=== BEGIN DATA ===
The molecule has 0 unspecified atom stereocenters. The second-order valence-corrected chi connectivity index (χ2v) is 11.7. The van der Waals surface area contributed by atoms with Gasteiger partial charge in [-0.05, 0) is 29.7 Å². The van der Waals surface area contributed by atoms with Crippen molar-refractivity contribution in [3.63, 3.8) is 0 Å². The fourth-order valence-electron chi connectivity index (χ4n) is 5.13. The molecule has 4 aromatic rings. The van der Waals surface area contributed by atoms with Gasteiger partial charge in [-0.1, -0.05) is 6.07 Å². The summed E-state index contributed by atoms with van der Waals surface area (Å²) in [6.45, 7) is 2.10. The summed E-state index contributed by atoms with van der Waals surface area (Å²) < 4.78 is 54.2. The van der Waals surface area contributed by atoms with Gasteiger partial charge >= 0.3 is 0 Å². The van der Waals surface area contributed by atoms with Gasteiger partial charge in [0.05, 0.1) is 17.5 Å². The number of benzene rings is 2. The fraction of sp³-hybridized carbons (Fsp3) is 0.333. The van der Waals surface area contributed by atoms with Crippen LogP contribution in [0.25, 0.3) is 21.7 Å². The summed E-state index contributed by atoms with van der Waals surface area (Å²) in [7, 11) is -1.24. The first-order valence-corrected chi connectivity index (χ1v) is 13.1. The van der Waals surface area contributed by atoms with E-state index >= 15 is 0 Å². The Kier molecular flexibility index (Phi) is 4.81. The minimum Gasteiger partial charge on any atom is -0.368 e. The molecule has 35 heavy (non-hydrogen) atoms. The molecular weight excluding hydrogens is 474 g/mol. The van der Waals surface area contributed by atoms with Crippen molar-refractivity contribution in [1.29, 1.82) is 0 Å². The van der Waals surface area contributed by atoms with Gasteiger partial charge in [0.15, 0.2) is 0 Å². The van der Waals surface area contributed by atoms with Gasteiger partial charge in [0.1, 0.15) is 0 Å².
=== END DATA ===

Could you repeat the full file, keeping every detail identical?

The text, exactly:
The molecule has 0 unspecified atom stereocenters. The second-order valence-corrected chi connectivity index (χ2v) is 11.7. The van der Waals surface area contributed by atoms with Gasteiger partial charge in [-0.05, 0) is 29.7 Å². The van der Waals surface area contributed by atoms with Crippen molar-refractivity contribution in [3.63, 3.8) is 0 Å². The fourth-order valence-electron chi connectivity index (χ4n) is 5.13. The molecule has 4 aromatic rings. The van der Waals surface area contributed by atoms with Gasteiger partial charge in [-0.1, -0.05) is 6.07 Å². The summed E-state index contributed by atoms with van der Waals surface area (Å²) in [6.45, 7) is 2.10. The summed E-state index contributed by atoms with van der Waals surface area (Å²) < 4.78 is 54.2. The van der Waals surface area contributed by atoms with Gasteiger partial charge >= 0.3 is 0 Å². The van der Waals surface area contributed by atoms with Gasteiger partial charge in [0.05, 0.1) is 17.5 Å². The number of benzene rings is 2. The fraction of sp³-hybridized carbons (Fsp3) is 0.333. The van der Waals surface area contributed by atoms with Crippen LogP contribution in [0.25, 0.3) is 21.7 Å². The summed E-state index contributed by atoms with van der Waals surface area (Å²) in [7, 11) is -1.24. The first-order valence-corrected chi connectivity index (χ1v) is 13.1. The van der Waals surface area contributed by atoms with E-state index >= 15 is 0 Å². The Kier molecular flexibility index (Phi) is 4.81. The minimum Gasteiger partial charge on any atom is -0.368 e. The molecule has 35 heavy (non-hydrogen) atoms. The molecular weight excluding hydrogens is 474 g/mol. The van der Waals surface area contributed by atoms with Crippen molar-refractivity contribution in [1.29, 1.82) is 0 Å². The van der Waals surface area contributed by atoms with Gasteiger partial charge in [0.15, 0.2) is 0 Å². The van der Waals surface area contributed by atoms with Gasteiger partial charge in [0.1, 0.15) is 0 Å².